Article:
This [picture of Tommy Lee Jones] will probably pay for my parking meter.

Giles Harrison jokes

The pot of gold

Post-Tommy Lee Jones, it's about 3:30 p.m., spirits are down and Giles is getting ready to drop me off at my car so I can head home, when:

"Asshole!" Harrison yells at a car that's in the way of him and something.

That something is French singer Johnny Hallyday in his Bentley.

So like any good paparazzo, we follow him all the way to a Rolls Royce dealership, where Hallyday is apparently shopping for a car.

"We're gonna close the gate," was one of the first things we heard from an employee at Rolls Royce. "Okay, go ahead," is what Harrison responded. "We're not on your property."

No matter what people think about this, it's journalism. No different than being a sports photographer or lifestyle sections. We are photographers who figured out how to hustle and make a buck.

George Harrison on misconceptions about paparazzi

Harrison says one of the biggest misconceptions is that he's a "scumbag" because he's a paparazzo.

The money

It's difficult to tell how much money Harrison made that day, not because he wouldn't tell me, but because it's difficult to predict how much publications will pay for the pictures. So I talked to Brett Kaffee, head of sales at Pacific Coast News, which provides "images of news and celebrity stories to media outlets throughout the world."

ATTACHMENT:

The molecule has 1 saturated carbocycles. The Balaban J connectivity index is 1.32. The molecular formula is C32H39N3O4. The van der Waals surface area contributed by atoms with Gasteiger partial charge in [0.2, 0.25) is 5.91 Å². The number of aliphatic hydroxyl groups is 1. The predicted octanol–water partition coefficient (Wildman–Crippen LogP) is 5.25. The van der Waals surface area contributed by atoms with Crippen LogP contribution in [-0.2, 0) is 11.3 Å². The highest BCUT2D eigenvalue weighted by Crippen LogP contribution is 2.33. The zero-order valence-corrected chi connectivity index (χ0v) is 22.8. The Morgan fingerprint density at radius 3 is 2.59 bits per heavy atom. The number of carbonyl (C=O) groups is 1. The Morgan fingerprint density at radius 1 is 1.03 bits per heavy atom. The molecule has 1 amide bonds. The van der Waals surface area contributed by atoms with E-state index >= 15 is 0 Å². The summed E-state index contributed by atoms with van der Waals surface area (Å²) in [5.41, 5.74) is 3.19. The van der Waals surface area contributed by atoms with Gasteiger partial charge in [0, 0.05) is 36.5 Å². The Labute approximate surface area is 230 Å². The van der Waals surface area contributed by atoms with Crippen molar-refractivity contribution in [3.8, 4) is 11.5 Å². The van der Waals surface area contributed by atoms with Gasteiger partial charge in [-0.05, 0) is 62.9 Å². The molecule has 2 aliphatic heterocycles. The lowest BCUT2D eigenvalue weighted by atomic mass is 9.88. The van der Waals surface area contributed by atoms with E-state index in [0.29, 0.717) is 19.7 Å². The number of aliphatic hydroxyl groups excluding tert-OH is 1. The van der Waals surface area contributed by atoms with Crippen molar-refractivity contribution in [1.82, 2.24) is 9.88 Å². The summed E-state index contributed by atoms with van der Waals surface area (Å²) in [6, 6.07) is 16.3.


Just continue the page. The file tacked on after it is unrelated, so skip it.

"Non-exclusive [photos] are worth basically zero," said Kaffee. Now if it's exclusive, meaning no one else has a similar picture, it gets "very tricky," says Kaffee.

Valuing a picture

A picture may be worth a thousand words, but definitely not a thousand dollars. A few things determine the price of a picture:

  • who is selling it
  • where
  • which publication is buying it

"The job of a publication is to get the picture for as little money as possible," says Kaffee. "My job is to get them to spend what it's worth or more. Which is time consuming and takes a very tough gut to stomach potentially a zero-sum."

"I wanted to be a lawyer," says Harrison. "Then I wanted to be in the movie industry. I took a photo course in high school. Had I known in school of the variety of ways you can make money as a photographer, I probably would’ve studied it harder."

Maybe [the publication is] being serious when they say the 'most we will spend is $1,500.' If I demand $2,000 and hold the line, I can lose it all.

Brett Kaffee, Pacific Coast News

Kaffee says you have to be able to read the people working for the publication you're selling to. "Most places know me. They know they aren't going to get away with saying to me, 'Well nobody cares about Kirk Douglas really.' They get pictures all day using that line."

25 years strong

For his part, Harrison seems to be doing well. He just bought a house in Venice, California, where the median home value is $1,587,400, according to Zillow.

He says his mom has stopped asking him when he's going to get a real job, too.

"She stopped saying that now, once I actually bought a house. She realized, 'Oh, he’s doing something.'"